Today we have another post written by BGIM contributor Teddy Burrage, a Portland, Maine, native and local activist and organizer. When he’s not writing or working, you can usually find him exploring Maine’s vast interior and coastline.
In the Black Lives Matter movement, we tend to focus on the plight of black men and their unjustified murder at the hands of law enforcement—and for good reason! Police violence and institutional injustice are cancers that deserve our attention. But many people forget that Black Lives Matter means All Black Lives Matter.
Advocate.com reported that 22 trans people were murdered this year in the United States. Of those 22, all but three were women of color. These numbers exclude unreported cases and those in which the victim was misgendered by the law enforcement and media—a common occurrence despite journalistic standards established by the New York Times and Associated Press. The figure also does not include instances of violence where the victim survived.
Living at the intersection of racism, transphobia, misogyny, homophobia—and in many cases poverty—transwomen of color bear the burden of simultaneously having to navigate multiple systems of oppression. Sadly because of this reality, this year is likely going to surpass 2015 as the deadliest year for transwomen of color in the United States. To add insult to injury, none the cases have been tried as hate crimes.
(Currently, only 9 states provided protection against hate crimes for transgender individuals. And in many courts, while condemned by the American Bar Association, “trans panic” is an acceptable defense for killing or assaulting someone.)
The act of taking someone’s life capstones a hierarchy of oppressive behaviors—behaviors each of us have a stake in whether we’d like to admit it or not. Jokes that make fun of men wearing dresses. Ideas that women are weaker than men. Feelings that it’s okay to touch people without their consent. These all provide a foundation for the dehumanization of others.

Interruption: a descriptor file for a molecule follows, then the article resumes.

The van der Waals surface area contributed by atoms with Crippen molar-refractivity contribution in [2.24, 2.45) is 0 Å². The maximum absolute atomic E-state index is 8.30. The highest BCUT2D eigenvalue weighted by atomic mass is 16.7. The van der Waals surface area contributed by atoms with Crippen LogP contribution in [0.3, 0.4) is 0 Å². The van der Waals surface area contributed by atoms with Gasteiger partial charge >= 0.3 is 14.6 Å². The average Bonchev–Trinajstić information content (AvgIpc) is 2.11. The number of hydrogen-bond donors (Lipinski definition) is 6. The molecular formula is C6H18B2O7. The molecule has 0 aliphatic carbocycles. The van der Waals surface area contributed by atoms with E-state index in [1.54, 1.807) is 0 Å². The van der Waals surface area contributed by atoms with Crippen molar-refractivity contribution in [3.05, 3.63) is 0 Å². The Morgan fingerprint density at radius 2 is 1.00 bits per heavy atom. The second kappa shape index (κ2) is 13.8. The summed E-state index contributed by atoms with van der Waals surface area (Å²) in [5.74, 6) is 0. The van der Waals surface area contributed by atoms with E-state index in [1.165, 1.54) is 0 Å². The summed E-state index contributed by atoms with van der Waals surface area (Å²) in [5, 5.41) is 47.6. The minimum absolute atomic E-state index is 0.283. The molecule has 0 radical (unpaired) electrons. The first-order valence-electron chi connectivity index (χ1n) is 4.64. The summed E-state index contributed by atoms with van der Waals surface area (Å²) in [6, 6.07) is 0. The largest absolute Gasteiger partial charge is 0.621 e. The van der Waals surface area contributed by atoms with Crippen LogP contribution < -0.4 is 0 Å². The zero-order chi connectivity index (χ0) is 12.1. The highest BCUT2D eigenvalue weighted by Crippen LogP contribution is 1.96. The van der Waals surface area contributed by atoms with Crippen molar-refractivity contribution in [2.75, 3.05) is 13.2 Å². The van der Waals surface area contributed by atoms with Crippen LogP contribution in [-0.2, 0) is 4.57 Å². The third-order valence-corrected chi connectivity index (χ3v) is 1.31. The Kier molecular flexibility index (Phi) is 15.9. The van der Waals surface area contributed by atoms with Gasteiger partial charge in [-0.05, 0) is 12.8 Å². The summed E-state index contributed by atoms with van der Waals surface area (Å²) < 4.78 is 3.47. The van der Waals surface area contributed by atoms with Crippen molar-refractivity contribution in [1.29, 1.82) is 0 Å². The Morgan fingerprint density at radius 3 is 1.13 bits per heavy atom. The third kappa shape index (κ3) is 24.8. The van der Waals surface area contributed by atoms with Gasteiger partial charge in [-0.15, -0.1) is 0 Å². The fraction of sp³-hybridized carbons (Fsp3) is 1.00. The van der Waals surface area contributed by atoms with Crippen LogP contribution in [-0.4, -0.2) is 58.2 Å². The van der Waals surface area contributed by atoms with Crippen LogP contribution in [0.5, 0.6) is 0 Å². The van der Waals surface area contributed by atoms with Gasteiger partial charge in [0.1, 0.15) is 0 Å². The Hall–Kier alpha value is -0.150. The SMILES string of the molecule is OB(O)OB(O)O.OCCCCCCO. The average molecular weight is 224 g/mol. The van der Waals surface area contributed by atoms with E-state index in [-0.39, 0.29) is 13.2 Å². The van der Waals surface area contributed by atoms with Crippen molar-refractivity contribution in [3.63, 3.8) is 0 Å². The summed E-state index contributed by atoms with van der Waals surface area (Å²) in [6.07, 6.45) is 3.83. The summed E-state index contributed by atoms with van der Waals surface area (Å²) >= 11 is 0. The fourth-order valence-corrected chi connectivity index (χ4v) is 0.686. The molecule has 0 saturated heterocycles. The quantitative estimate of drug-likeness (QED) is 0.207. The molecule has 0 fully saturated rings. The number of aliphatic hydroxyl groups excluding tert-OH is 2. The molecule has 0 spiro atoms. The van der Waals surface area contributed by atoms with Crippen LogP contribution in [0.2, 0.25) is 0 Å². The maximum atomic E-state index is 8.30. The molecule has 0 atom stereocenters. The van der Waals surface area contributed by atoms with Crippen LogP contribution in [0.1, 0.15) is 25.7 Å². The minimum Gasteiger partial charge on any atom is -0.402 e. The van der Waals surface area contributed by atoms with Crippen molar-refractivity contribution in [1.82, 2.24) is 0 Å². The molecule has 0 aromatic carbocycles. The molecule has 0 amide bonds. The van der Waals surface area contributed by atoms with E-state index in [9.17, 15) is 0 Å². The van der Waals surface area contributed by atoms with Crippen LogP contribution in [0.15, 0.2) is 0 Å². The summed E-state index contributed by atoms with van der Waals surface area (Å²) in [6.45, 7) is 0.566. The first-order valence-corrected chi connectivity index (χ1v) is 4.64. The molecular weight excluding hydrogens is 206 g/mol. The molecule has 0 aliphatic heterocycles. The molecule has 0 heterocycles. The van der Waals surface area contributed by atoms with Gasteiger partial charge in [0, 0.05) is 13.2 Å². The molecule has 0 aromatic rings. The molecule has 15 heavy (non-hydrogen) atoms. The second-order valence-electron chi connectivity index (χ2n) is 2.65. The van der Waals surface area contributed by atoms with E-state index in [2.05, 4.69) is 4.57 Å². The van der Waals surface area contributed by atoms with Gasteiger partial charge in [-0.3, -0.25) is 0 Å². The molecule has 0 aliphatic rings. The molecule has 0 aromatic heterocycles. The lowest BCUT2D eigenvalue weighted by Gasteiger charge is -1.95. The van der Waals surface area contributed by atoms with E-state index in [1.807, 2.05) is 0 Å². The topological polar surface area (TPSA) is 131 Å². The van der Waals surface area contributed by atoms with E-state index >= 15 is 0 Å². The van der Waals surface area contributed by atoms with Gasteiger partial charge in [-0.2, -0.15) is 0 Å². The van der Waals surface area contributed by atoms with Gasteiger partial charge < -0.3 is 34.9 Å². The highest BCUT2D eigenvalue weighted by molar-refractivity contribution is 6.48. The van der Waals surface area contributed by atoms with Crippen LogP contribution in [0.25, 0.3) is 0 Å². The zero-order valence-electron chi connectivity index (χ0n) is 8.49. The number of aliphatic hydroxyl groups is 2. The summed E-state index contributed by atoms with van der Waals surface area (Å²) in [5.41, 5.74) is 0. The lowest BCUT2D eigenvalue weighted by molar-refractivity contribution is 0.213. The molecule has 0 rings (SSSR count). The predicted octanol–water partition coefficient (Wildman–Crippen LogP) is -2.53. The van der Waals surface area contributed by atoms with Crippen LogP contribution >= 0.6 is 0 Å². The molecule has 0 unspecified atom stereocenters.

In a similar fashion, our society has always fetishized and commoditized black women’s bodies.
According to a study by Iman Cooper of Earlman College, the origins of this objectification can be traced back to the dynamics of plantation life when black slave women were forced to tend to the sexual impropriety of their white male masters. In the same period, the maternal yet desexualized mammy caricature arose (see: Aunt Jemima) which was a pervasive image through the 17th century. The mammy archetype represented a big, happy woman who lived to serve white families, including even nursing their children.
Even in the decades after slavery, black women often worked as domestics, having to sacrifice their life to serve their white bosses, while also having to keep their own families afloat.
Today, we see political pundits criticizing Michelle Obama for her exposing her shoulders and pop stars like Taylor Swift and Miley Cyrus using black women as props in their performances.
Exploiting black women for their value and talent has a long history in this country and around the world. The reductive nature of exploitation, combined with the complex insecurities that often surround gender and sexuality, likely plays a large role in violence against women—especially transwomen of color.
On the surface, it’s easy to assess violence solely on a case-by-case basis. But just as we’ve seen within those gruesome videos of police killings, there’s often a direct line leading from the incident to a deeper history that implies larger social norms and mores.
As Rev. Dr. Martin Luther King, Jr. famously said, “We must learn to live together as brothers or perish together as fools.” It’s a sentiment that states that our destinies are intrinsically bound. It’s something we should continuously remember as we move forward in pursuit of freedom.
Black Lives Matter. Black Trans Lives Matter. Black Women’s Lives Matter.
Transwomen of Color Lost this Year: MatterKedarie/Kandicee Johnson, 16; Jazz Alford, 30; Crystal Edmonds, 32; T.T., Unkown; Rae’ym Thomas, 28; Eryka Tijerina, 36; Skye Mackabee, 26; Dee Whingham, 25; Deeniquina Dood, 22; Goddess Diamond, Unknown; Mercedes Successful, 32; Tyreece “Reecey” Walker, 32; Keyonna Blakeney, 22; Shante Isaac, 34; Quartney Davia Dawsonn-Yochum, 32; Maya Young, 24; Veronica Banks Como, Unknown; Jasmine Sierra, Unknown; Monica Loera, Unknown;
“UPDATE: Since this article was written, yet another black transwoman has been murdered, Brandi Bledsoe, 32 of Cleveland, Ohio. This is a sobering reminder that violence is being perpetrated against trans people even as you read this blog.”
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